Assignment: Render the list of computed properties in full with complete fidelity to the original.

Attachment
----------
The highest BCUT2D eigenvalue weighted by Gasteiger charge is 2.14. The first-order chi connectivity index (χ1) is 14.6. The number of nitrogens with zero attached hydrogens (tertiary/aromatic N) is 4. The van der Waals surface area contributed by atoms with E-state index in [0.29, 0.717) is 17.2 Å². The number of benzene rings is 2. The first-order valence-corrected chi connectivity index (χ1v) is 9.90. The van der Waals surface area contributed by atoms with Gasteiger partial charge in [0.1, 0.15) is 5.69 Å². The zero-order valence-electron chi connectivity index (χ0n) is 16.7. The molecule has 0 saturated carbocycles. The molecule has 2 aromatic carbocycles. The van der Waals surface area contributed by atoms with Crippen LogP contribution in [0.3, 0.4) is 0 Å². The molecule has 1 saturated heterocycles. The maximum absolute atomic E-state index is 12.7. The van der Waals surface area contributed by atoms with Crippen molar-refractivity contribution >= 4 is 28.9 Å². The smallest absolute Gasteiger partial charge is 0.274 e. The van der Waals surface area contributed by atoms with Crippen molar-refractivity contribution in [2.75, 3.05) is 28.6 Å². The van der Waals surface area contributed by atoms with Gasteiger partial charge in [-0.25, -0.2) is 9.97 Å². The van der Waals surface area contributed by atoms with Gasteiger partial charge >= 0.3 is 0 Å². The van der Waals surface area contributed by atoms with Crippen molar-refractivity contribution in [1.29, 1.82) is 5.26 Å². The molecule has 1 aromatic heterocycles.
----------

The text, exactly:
The highest BCUT2D eigenvalue weighted by Gasteiger charge is 2.14. The first-order chi connectivity index (χ1) is 14.6. The number of nitrogens with zero attached hydrogens (tertiary/aromatic N) is 4. The van der Waals surface area contributed by atoms with E-state index in [0.29, 0.717) is 17.2 Å². The number of benzene rings is 2. The first-order valence-corrected chi connectivity index (χ1v) is 9.90. The van der Waals surface area contributed by atoms with Gasteiger partial charge in [0.1, 0.15) is 5.69 Å². The zero-order valence-electron chi connectivity index (χ0n) is 16.7. The molecule has 0 saturated carbocycles. The molecule has 2 aromatic carbocycles. The van der Waals surface area contributed by atoms with Crippen LogP contribution in [0.3, 0.4) is 0 Å². The molecule has 1 saturated heterocycles. The maximum absolute atomic E-state index is 12.7. The van der Waals surface area contributed by atoms with Crippen molar-refractivity contribution >= 4 is 28.9 Å². The smallest absolute Gasteiger partial charge is 0.274 e. The van der Waals surface area contributed by atoms with Crippen molar-refractivity contribution in [2.75, 3.05) is 28.6 Å². The van der Waals surface area contributed by atoms with Gasteiger partial charge in [-0.25, -0.2) is 9.97 Å². The van der Waals surface area contributed by atoms with Gasteiger partial charge >= 0.3 is 0 Å². The van der Waals surface area contributed by atoms with Crippen molar-refractivity contribution in [1.29, 1.82) is 5.26 Å². The molecule has 1 aromatic heterocycles.